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Woman opened fire at YouTube headquarters Tuesday

Shooter wounded several people before fatally shooting herself. US media say Aghdam was angry that YouTube was filtering her videos and reducing the money she could make
11:42, 4 April 2018

Reuters

A woman injured three people and died of a self-inflicted gunshot wound at YouTube's headquarters in San Bruno, California on Tuesday, CNBC reported citing police. One of the victims was in critical condition.

San Bruno police identified the woman Tuesday night as Nasim Najafi Aghdam, 39, or San Diego. Law enforcement sources said she used a 9mm handgun. US media say Aghdam was angry that YouTube was filtering her videos and reducing the money she could make.

AP

But San Bruno police said Tuesday night that a motive is still under investigation, and "at this time there is no evidence that the shooter knew the victims of this shooting or that individuals were specifically targeted."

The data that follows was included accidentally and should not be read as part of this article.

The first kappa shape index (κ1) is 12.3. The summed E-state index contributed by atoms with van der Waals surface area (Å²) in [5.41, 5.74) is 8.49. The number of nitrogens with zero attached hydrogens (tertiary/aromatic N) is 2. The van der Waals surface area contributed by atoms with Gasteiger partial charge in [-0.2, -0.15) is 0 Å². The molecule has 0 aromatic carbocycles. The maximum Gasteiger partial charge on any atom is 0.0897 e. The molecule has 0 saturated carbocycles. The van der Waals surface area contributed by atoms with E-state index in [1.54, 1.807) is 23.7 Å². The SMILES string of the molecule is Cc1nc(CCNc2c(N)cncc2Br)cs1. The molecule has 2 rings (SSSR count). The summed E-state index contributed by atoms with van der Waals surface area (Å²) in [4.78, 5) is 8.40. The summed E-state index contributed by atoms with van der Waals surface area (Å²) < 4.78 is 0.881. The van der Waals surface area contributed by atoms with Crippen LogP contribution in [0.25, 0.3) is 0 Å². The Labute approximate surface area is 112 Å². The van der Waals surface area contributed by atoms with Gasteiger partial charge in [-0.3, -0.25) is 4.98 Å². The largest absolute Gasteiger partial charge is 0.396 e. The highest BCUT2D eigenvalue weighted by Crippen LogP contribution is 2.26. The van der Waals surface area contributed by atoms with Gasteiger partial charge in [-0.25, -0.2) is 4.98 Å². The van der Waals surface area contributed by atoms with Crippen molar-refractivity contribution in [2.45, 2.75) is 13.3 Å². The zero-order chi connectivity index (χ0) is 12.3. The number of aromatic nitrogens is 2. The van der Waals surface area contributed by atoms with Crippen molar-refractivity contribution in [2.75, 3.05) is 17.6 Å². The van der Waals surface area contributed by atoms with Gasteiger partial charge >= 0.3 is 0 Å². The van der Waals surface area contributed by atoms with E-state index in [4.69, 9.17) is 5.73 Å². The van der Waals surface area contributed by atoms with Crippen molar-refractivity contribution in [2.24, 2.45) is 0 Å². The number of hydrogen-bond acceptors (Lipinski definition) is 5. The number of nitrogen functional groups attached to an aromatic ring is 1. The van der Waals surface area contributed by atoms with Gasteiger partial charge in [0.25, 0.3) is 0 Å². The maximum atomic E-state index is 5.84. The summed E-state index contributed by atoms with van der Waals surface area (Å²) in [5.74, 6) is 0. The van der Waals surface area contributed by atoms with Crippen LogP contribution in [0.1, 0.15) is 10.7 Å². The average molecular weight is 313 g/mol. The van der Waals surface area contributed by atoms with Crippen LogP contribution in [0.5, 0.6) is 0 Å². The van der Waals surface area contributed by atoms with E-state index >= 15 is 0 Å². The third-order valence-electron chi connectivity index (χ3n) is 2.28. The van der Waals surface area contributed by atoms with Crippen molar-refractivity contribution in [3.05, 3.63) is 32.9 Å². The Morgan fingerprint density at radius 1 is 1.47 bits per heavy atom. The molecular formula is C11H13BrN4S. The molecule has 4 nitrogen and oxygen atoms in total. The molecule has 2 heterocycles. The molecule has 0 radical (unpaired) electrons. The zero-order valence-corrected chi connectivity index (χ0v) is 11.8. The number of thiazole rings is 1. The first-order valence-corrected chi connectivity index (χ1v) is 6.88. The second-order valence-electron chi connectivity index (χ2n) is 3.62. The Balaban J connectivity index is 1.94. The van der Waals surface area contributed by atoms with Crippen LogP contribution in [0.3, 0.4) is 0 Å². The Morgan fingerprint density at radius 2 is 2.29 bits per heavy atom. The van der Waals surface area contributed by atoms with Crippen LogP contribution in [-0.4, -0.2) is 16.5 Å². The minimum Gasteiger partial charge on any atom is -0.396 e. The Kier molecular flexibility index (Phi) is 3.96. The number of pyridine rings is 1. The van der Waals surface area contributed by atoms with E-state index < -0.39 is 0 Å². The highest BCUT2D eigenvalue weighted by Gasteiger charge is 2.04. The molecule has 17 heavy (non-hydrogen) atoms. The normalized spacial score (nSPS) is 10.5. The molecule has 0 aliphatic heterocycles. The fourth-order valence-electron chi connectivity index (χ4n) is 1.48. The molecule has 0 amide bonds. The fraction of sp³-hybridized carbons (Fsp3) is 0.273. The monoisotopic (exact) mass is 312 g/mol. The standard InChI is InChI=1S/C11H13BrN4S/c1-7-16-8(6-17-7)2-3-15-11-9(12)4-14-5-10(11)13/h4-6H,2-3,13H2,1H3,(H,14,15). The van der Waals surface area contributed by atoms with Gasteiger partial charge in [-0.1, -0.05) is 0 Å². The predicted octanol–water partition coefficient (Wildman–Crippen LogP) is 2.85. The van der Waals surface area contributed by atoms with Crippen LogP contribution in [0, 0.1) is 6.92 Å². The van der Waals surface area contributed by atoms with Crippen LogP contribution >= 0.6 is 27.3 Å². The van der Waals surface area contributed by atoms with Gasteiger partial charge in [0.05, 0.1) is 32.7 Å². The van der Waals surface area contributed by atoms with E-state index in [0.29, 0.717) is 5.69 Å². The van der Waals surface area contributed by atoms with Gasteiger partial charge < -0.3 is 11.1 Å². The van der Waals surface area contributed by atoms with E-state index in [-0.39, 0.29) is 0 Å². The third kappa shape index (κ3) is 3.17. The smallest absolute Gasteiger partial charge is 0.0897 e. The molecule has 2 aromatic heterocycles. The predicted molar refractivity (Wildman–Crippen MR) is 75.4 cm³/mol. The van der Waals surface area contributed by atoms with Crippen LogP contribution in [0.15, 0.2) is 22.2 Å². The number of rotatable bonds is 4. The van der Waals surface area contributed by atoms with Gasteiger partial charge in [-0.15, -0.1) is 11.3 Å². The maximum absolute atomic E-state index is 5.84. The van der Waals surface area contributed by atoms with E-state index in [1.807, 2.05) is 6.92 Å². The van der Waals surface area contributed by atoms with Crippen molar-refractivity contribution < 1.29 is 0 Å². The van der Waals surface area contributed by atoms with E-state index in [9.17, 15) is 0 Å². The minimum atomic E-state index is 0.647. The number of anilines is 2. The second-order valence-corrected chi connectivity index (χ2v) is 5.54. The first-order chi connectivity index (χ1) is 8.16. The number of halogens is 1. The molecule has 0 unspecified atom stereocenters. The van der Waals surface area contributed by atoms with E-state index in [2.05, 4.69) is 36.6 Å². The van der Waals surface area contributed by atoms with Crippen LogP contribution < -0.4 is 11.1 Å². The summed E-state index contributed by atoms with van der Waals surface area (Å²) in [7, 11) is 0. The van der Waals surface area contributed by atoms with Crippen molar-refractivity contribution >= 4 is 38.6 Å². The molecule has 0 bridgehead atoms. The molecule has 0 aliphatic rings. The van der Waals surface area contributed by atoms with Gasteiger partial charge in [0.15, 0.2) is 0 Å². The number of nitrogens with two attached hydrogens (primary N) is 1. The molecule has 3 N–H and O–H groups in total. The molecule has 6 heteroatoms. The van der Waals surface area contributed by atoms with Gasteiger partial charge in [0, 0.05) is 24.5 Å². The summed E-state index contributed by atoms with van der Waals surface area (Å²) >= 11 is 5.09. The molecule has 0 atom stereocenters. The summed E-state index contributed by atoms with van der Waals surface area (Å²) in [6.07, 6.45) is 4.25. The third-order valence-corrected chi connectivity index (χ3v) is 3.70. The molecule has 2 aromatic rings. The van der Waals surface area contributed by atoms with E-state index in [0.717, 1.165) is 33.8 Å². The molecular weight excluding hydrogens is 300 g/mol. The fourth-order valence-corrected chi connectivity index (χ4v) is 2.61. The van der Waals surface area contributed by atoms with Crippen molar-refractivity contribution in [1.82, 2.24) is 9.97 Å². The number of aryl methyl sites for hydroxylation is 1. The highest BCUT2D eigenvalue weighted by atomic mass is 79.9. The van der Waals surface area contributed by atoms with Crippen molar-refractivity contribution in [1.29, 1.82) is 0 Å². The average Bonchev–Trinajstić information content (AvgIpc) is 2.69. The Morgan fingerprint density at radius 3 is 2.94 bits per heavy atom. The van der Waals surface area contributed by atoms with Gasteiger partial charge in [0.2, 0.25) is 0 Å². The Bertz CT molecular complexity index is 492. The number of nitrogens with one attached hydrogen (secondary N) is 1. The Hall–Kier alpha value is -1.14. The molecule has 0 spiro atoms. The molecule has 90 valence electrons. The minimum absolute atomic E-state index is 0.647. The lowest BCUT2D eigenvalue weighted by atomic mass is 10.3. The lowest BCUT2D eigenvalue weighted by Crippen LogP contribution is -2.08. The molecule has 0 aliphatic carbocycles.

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Aghdam was angry at YouTube because it had stopped paying her for videos she posted on the platform.

San Bruno Police Chief Ed Barberini said in a press conference that three victims were found on the scene with gunshot-related injuries, and one person was deceased with a possibly self-inflicted gunshot wound.

Three victims were taken to San Francisco General Hospital and a hospital administrator said in a press conference that one was in fair condition, one was in serious condition, and one patient was in critical condition.

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Zach Voorhies, a YouTube software engineer, said in an interview on MSNBC's "Hardball" that he heard yelling and that "when I arrived near the courtyard, I heard somebody yelling, 'Do you want to shoot me?'"

"I looked to my left, which was his left, and I saw somebody lying on their back on the concrete with what appeared to be a gunshot wound in the stomach," Voorhies said.

Related: Shooting in Kyiv: one person died, one more wounded

Sundar Pichai, the chief executive of Google, YouTube’s parent company, said in an email to staff the shooting was an “unimaginable tragedy” and that the company was working to support the victims and their families. Chris Dale, YouTube’s global head of communications, expressed “a debt of gratitude” to officers and first responders.

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